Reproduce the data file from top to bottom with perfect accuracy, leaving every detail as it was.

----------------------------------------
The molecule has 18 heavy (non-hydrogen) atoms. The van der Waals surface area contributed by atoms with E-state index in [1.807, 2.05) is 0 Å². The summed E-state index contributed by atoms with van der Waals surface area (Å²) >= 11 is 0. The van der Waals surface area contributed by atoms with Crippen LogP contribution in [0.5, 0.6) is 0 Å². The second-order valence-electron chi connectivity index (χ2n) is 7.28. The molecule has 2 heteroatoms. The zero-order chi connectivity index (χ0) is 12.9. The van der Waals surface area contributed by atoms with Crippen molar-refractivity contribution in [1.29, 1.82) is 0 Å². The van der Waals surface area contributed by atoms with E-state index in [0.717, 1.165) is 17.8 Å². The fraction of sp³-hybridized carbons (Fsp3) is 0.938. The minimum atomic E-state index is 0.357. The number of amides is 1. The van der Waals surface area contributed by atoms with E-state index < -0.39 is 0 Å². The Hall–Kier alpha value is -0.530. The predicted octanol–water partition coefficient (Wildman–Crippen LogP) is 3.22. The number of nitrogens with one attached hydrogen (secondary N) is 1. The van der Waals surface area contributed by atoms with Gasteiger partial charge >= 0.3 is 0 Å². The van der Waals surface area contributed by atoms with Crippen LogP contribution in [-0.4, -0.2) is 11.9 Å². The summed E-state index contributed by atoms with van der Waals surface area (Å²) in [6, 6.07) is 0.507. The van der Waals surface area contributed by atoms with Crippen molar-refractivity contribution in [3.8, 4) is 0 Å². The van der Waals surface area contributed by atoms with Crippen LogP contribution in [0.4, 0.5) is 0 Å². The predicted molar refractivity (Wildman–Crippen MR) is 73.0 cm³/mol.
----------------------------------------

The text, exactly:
The molecule has 18 heavy (non-hydrogen) atoms. The van der Waals surface area contributed by atoms with E-state index in [1.807, 2.05) is 0 Å². The summed E-state index contributed by atoms with van der Waals surface area (Å²) >= 11 is 0. The van der Waals surface area contributed by atoms with Crippen LogP contribution in [0.5, 0.6) is 0 Å². The second-order valence-electron chi connectivity index (χ2n) is 7.28. The molecule has 2 heteroatoms. The zero-order chi connectivity index (χ0) is 12.9. The van der Waals surface area contributed by atoms with Crippen molar-refractivity contribution in [1.29, 1.82) is 0 Å². The van der Waals surface area contributed by atoms with E-state index in [0.717, 1.165) is 17.8 Å². The fraction of sp³-hybridized carbons (Fsp3) is 0.938. The minimum atomic E-state index is 0.357. The number of amides is 1. The van der Waals surface area contributed by atoms with E-state index < -0.39 is 0 Å². The Hall–Kier alpha value is -0.530. The predicted octanol–water partition coefficient (Wildman–Crippen LogP) is 3.22. The number of nitrogens with one attached hydrogen (secondary N) is 1. The van der Waals surface area contributed by atoms with Gasteiger partial charge >= 0.3 is 0 Å². The van der Waals surface area contributed by atoms with Crippen LogP contribution in [-0.4, -0.2) is 11.9 Å². The summed E-state index contributed by atoms with van der Waals surface area (Å²) in [6, 6.07) is 0.507. The van der Waals surface area contributed by atoms with Crippen molar-refractivity contribution in [3.8, 4) is 0 Å². The van der Waals surface area contributed by atoms with Crippen LogP contribution in [0.4, 0.5) is 0 Å². The predicted molar refractivity (Wildman–Crippen MR) is 73.0 cm³/mol.